Sunday, August 2, 2015

Anatole Litvak | Mayerling

mad about love
By Douglas Messerli

Joseph Kessel and Irma von Cube (screenplay, based on the book by Claude Anet),  Anatole Litvak (director) Mayerling  1936

What do you do with a naughty prince (in this case, the Archduke Rudolph of Austria, played by Charles Boyer) who spends his nights carousing in gypsy-singing soldier bar, hangs out with leftist newspaper writers, and is addicted to women and wine? You marry him off quickly to a dour royal Princess like Stéphanie of Belgium (Yolande Laffron), and allow the sinister Count Taafe to order his men to follow the scoundrel wherever he goes.

    Even then, Rudolf still gets arrested along with a group of student demonstrators and continues meeting with his leftist editor friend, Szeps (René Bergeron). Even more importantly, an accidental encounter with a beautiful young woman, Marie Vetsera (Danielle Darrieux), in the Prather leads to an intense and, this film would have you believe, chaste love affair that ends, after Rudolf’s father Emperor Franz Joseph (Jean Dax) threatens to send the 17-year old girl to a convent, with a double suicide.

Then how do you extend this well-known tragic love affair into an hour and a half movie? Call in Russian-born German and Paris-based director Anatole Litvak and provide him with a large enough budget that he can twist the simple story around grand palace balls, an abridged two-act ballet, an astounding athletic gypsy dance, that’s what you do. Litvak brilliantly dollies and cranes his camera up and down grand staircases, and follows the stories’ secret spies throughout Vienna with all the pomp and music of the day.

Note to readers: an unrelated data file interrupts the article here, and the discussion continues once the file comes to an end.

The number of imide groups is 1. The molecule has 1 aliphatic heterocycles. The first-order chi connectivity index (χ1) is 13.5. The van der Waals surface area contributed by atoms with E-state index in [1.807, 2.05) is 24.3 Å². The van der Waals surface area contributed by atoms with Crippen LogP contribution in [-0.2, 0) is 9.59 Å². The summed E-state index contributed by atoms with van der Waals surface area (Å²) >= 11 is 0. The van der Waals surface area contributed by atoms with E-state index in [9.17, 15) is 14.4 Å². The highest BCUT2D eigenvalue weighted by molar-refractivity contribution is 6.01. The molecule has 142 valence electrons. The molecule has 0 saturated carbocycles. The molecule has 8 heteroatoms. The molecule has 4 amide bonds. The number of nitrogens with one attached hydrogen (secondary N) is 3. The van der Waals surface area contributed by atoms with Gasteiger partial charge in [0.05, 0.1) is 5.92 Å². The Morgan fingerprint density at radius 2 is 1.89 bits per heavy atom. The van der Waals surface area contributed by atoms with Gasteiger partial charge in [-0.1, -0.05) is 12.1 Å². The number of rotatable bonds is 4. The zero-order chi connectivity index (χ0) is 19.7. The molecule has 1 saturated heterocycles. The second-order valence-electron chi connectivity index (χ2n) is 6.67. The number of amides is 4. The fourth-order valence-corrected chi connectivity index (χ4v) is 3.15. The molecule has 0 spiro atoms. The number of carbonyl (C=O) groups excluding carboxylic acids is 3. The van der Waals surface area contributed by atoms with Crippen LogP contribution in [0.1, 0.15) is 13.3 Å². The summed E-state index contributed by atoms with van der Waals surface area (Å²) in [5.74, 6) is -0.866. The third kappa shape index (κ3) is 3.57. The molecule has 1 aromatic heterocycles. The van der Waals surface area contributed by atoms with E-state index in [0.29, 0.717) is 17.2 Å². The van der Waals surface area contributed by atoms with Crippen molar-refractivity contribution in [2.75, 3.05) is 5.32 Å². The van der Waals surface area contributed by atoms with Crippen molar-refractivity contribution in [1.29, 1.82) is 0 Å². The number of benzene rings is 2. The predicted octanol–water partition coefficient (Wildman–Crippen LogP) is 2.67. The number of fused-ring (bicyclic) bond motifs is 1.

When Litvak’s camera is done with moving around in the grand sweeps of the costume drama, he scurries about with gossipy facilitation of the affair by Countess Larisch (Suzy Prim), Marie’s Nanny, and Rudolph’s loyal valet, Loschek (Andre Dubosc). And finally, for long periods of time he simply lets his hero and heroine to sorrowfully stare into the camera focusing on their beautifully expressive eyes.
      No matter how corny these scenes might be on the surface, given the wonderful costumes, music, and credible acting by both Boyer and Darrieux, it all works quite gloriously, even if there’s no “there” there in terms of story or even significance, and ultimately, after a few grimaces and, if you’re very sentimental, a tear-drop or two, Mayerling leaves the viewer with very little remember except some pretty images and the excellent dancing.
     If Litvak weighs in with any political commentary about the couple’s doomed love, it is in the film’s muted criticism of the Hapsburg dynasty’s inflexibility with regard to its notions of power and familial responsibility. Rudolf’s mother, the unhappy Elisabeth, was later assassinated in Greece, and Rudolf’s death resulted in the crowning of his cousin, Archduke Franz Ferdinand, whose own assassination in 1914 resulted in World War I and the fall of the Hapsburg empire..

     The success of Mayerling brought Litvak, Boyer, and Darrieux to Hollywood, where Litvak specialized in what one might describe as movies wherein women faced deep psychological problems, often relating to affairs of the heart. Boyer became one of Hollywood’s major lovers and, on occasion, villains. Darrieux became a noted romantic and sophisticated woman in both American and foreign films, most notably in La Ronde and Madame de…., where she starred, once again, with Boyer.

Los Angeles, August 2, 2015

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